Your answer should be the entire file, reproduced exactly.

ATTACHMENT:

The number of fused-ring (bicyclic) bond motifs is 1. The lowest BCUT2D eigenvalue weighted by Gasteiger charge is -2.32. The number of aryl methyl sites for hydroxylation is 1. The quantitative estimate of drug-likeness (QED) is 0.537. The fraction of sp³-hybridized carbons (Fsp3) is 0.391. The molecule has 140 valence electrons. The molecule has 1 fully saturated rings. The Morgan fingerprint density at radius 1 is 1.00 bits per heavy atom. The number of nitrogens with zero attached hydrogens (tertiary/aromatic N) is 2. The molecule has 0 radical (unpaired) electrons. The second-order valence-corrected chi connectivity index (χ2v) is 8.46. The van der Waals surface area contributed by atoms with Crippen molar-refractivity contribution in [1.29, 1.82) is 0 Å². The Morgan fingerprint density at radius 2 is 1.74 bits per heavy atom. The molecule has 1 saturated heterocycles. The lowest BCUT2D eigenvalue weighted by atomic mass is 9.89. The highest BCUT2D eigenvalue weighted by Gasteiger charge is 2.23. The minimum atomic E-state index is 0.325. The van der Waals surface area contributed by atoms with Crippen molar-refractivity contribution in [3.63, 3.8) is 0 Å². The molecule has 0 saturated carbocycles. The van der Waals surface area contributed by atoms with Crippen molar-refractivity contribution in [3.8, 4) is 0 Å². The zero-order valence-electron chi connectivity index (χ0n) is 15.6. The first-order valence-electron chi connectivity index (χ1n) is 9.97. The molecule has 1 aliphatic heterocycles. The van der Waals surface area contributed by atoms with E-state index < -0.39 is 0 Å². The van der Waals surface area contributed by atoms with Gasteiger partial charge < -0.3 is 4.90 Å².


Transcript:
The number of fused-ring (bicyclic) bond motifs is 1. The lowest BCUT2D eigenvalue weighted by Gasteiger charge is -2.32. The number of aryl methyl sites for hydroxylation is 1. The quantitative estimate of drug-likeness (QED) is 0.537. The fraction of sp³-hybridized carbons (Fsp3) is 0.391. The molecule has 140 valence electrons. The molecule has 1 fully saturated rings. The Morgan fingerprint density at radius 1 is 1.00 bits per heavy atom. The number of nitrogens with zero attached hydrogens (tertiary/aromatic N) is 2. The molecule has 0 radical (unpaired) electrons. The second-order valence-corrected chi connectivity index (χ2v) is 8.46. The van der Waals surface area contributed by atoms with Crippen molar-refractivity contribution in [1.29, 1.82) is 0 Å². The Morgan fingerprint density at radius 2 is 1.74 bits per heavy atom. The molecule has 1 saturated heterocycles. The lowest BCUT2D eigenvalue weighted by atomic mass is 9.89. The highest BCUT2D eigenvalue weighted by Gasteiger charge is 2.23. The minimum atomic E-state index is 0.325. The van der Waals surface area contributed by atoms with Crippen molar-refractivity contribution in [3.63, 3.8) is 0 Å². The molecule has 0 saturated carbocycles. The van der Waals surface area contributed by atoms with Crippen molar-refractivity contribution in [3.8, 4) is 0 Å². The zero-order valence-electron chi connectivity index (χ0n) is 15.6. The first-order valence-electron chi connectivity index (χ1n) is 9.97. The molecule has 1 aliphatic heterocycles. The van der Waals surface area contributed by atoms with E-state index < -0.39 is 0 Å². The van der Waals surface area contributed by atoms with Gasteiger partial charge < -0.3 is 4.90 Å².